What it Costs When We Don't Educate Inmates for Life After Prison

What it Costs When We Don't Educate Inmates for Life After Prison


Right now, taxpayers spend up to $70 billion each year to house the nation’s two to three million prisoners. That works out to about $31,000 per inmate. One would think that with such a stiff price tag, we’d be doing a better job of rehabilitation. The truth is that the prison system still does a particularly questionable job of educating inmates for life after incarceration, with only about 6 percent of corrections spending used on education programs. And that matters more than the average person realizes.  Image courtesy prisonlawblog.com

Currently, less than 15 percent of students in juvenile detention centers finish high school or complete a GED. Few prisons offer opportunities for adult inmates to pursue college degrees. That can make finding a job and reintegrating into society in a positive way much more difficult.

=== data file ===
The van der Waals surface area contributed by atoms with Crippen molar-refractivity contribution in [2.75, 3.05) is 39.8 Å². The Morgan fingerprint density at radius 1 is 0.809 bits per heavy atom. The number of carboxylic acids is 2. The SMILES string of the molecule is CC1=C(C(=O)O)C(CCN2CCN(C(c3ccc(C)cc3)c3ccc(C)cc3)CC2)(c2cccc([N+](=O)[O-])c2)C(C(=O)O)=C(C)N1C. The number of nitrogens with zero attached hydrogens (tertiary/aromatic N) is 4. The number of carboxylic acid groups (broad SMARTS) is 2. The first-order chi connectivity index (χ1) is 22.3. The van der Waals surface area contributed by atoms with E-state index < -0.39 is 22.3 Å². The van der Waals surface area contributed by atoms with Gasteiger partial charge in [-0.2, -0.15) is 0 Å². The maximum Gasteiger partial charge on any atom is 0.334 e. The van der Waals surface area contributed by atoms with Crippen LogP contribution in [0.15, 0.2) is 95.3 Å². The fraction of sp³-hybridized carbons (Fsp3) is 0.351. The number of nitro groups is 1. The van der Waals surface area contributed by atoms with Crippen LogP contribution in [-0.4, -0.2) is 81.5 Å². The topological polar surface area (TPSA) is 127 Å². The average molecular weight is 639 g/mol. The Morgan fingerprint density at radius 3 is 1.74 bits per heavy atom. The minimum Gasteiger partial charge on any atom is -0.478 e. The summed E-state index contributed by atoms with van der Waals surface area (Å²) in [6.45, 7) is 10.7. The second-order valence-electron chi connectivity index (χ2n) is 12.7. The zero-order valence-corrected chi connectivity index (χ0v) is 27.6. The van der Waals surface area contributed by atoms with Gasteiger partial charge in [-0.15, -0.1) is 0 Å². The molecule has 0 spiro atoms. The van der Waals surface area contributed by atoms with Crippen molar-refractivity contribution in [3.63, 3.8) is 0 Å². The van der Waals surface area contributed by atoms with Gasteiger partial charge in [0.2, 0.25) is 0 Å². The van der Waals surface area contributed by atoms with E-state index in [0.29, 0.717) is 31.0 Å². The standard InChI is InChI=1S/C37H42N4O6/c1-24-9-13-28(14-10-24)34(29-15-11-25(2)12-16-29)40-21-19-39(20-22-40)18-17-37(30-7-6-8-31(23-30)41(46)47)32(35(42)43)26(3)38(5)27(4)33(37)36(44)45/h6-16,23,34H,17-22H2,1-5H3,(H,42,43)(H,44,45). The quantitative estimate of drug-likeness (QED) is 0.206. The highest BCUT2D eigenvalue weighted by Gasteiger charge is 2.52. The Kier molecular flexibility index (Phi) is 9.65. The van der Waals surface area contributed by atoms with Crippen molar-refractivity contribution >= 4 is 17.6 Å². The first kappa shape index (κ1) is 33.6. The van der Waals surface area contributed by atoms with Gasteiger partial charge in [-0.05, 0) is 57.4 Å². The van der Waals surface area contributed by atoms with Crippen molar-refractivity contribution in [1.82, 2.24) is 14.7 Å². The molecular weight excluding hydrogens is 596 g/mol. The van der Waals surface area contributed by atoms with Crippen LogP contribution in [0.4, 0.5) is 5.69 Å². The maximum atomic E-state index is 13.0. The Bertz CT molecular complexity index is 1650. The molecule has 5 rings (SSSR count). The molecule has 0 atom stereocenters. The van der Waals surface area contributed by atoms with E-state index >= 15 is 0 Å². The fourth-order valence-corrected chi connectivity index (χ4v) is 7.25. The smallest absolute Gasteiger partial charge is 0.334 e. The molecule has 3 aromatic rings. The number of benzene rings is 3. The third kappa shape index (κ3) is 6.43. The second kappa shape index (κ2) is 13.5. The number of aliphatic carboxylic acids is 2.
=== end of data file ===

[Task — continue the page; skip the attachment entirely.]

Stephen Steurer, executive director of the Correctional Education Association, said there are efforts at the state and national levels — the U.S. Education Department has an Office of Correctional Education, for example — to educate prisoners, but there isn’t enough funding to back those initiatives up and there isn’t much consistency from state to state. In fact, rehabilitation efforts by most states have hardly changed in 40 years.

One reason is that people in the United States react very differently to the idea of funding education in prisons than many people in Europe, particularly Scandinavia. And the current economy hasn’t helped that.

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(First published by ABC News/Univision)

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